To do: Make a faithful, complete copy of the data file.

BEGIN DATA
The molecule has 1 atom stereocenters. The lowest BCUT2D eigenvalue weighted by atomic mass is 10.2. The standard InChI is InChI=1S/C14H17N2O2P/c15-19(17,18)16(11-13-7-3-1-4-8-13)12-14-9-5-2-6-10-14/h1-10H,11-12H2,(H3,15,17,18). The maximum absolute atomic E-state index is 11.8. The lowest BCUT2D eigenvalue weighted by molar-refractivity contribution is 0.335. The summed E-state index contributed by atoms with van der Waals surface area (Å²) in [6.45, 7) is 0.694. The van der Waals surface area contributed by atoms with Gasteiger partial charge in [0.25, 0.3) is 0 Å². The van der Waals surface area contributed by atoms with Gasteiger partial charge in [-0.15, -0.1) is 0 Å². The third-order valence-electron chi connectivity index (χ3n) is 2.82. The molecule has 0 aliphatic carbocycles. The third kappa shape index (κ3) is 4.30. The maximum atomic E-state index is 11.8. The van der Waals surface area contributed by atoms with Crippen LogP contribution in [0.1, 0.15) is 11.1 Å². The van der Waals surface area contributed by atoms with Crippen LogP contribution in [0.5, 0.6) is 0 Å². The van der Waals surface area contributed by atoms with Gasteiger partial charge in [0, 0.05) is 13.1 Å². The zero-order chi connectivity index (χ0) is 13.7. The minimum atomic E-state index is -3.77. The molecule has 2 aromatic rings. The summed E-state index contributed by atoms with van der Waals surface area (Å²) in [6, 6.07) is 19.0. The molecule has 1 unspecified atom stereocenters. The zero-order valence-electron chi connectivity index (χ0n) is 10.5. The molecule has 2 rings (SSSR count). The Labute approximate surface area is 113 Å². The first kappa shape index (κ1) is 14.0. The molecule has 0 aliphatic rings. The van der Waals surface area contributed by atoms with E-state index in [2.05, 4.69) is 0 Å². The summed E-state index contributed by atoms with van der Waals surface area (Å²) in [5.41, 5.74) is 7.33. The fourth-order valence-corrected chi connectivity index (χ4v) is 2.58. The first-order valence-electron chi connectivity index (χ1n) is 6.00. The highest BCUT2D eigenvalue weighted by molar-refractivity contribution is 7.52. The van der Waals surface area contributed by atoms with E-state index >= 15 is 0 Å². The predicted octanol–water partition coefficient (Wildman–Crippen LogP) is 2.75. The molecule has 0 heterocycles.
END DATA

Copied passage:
The molecule has 1 atom stereocenters. The lowest BCUT2D eigenvalue weighted by atomic mass is 10.2. The standard InChI is InChI=1S/C14H17N2O2P/c15-19(17,18)16(11-13-7-3-1-4-8-13)12-14-9-5-2-6-10-14/h1-10H,11-12H2,(H3,15,17,18). The maximum absolute atomic E-state index is 11.8. The lowest BCUT2D eigenvalue weighted by molar-refractivity contribution is 0.335. The summed E-state index contributed by atoms with van der Waals surface area (Å²) in [6.45, 7) is 0.694. The van der Waals surface area contributed by atoms with Gasteiger partial charge in [0.25, 0.3) is 0 Å². The van der Waals surface area contributed by atoms with Gasteiger partial charge in [-0.15, -0.1) is 0 Å². The third-order valence-electron chi connectivity index (χ3n) is 2.82. The molecule has 0 aliphatic carbocycles. The third kappa shape index (κ3) is 4.30. The maximum atomic E-state index is 11.8. The van der Waals surface area contributed by atoms with Crippen LogP contribution in [0.1, 0.15) is 11.1 Å². The van der Waals surface area contributed by atoms with Crippen LogP contribution in [0.5, 0.6) is 0 Å². The van der Waals surface area contributed by atoms with Gasteiger partial charge in [0, 0.05) is 13.1 Å². The zero-order chi connectivity index (χ0) is 13.7. The minimum atomic E-state index is -3.77. The molecule has 2 aromatic rings. The summed E-state index contributed by atoms with van der Waals surface area (Å²) in [6, 6.07) is 19.0. The molecule has 1 unspecified atom stereocenters. The zero-order valence-electron chi connectivity index (χ0n) is 10.5. The molecule has 2 rings (SSSR count). The Labute approximate surface area is 113 Å². The first kappa shape index (κ1) is 14.0. The molecule has 0 aliphatic rings. The van der Waals surface area contributed by atoms with E-state index in [2.05, 4.69) is 0 Å². The summed E-state index contributed by atoms with van der Waals surface area (Å²) in [5.41, 5.74) is 7.33. The fourth-order valence-corrected chi connectivity index (χ4v) is 2.58. The first-order valence-electron chi connectivity index (χ1n) is 6.00. The highest BCUT2D eigenvalue weighted by molar-refractivity contribution is 7.52. The van der Waals surface area contributed by atoms with E-state index >= 15 is 0 Å². The predicted octanol–water partition coefficient (Wildman–Crippen LogP) is 2.75. The molecule has 0 heterocycles.